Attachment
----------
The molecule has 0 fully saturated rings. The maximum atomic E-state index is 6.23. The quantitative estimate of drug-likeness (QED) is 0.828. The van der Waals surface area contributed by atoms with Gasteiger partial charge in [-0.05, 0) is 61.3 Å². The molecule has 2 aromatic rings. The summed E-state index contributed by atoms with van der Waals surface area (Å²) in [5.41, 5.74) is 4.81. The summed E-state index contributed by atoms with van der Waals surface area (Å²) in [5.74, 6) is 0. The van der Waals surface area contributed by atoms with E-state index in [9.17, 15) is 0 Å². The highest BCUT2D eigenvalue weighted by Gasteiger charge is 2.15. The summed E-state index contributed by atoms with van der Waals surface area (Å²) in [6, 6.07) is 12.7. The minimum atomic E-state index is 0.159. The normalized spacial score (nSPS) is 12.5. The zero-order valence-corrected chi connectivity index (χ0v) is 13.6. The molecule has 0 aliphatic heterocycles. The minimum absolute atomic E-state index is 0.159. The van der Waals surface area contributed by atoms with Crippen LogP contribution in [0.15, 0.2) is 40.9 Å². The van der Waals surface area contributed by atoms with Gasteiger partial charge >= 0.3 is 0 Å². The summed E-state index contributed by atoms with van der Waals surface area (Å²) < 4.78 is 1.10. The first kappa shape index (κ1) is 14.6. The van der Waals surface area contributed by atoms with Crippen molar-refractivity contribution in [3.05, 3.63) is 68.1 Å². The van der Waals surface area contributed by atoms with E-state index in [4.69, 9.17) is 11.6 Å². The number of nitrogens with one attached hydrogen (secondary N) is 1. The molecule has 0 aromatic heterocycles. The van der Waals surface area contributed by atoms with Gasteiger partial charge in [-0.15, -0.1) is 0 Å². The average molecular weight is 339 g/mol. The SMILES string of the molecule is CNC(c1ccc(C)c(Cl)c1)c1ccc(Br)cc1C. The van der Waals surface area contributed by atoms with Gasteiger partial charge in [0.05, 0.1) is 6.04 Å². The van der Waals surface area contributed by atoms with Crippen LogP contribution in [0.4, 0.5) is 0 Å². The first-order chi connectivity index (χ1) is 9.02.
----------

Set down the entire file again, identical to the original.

The molecule has 0 fully saturated rings. The maximum atomic E-state index is 6.23. The quantitative estimate of drug-likeness (QED) is 0.828. The van der Waals surface area contributed by atoms with Gasteiger partial charge in [-0.05, 0) is 61.3 Å². The molecule has 2 aromatic rings. The summed E-state index contributed by atoms with van der Waals surface area (Å²) in [5.41, 5.74) is 4.81. The summed E-state index contributed by atoms with van der Waals surface area (Å²) in [5.74, 6) is 0. The van der Waals surface area contributed by atoms with E-state index in [9.17, 15) is 0 Å². The highest BCUT2D eigenvalue weighted by Gasteiger charge is 2.15. The summed E-state index contributed by atoms with van der Waals surface area (Å²) in [6, 6.07) is 12.7. The minimum atomic E-state index is 0.159. The normalized spacial score (nSPS) is 12.5. The zero-order valence-corrected chi connectivity index (χ0v) is 13.6. The molecule has 0 aliphatic heterocycles. The minimum absolute atomic E-state index is 0.159. The van der Waals surface area contributed by atoms with Crippen LogP contribution in [0.15, 0.2) is 40.9 Å². The van der Waals surface area contributed by atoms with Gasteiger partial charge >= 0.3 is 0 Å². The summed E-state index contributed by atoms with van der Waals surface area (Å²) < 4.78 is 1.10. The first kappa shape index (κ1) is 14.6. The van der Waals surface area contributed by atoms with Crippen molar-refractivity contribution in [3.05, 3.63) is 68.1 Å². The van der Waals surface area contributed by atoms with E-state index in [4.69, 9.17) is 11.6 Å². The number of nitrogens with one attached hydrogen (secondary N) is 1. The molecule has 0 aromatic heterocycles. The van der Waals surface area contributed by atoms with Gasteiger partial charge in [-0.15, -0.1) is 0 Å². The average molecular weight is 339 g/mol. The SMILES string of the molecule is CNC(c1ccc(C)c(Cl)c1)c1ccc(Br)cc1C. The van der Waals surface area contributed by atoms with Gasteiger partial charge in [0.05, 0.1) is 6.04 Å². The van der Waals surface area contributed by atoms with Crippen LogP contribution in [0.4, 0.5) is 0 Å². The first-order chi connectivity index (χ1) is 9.02.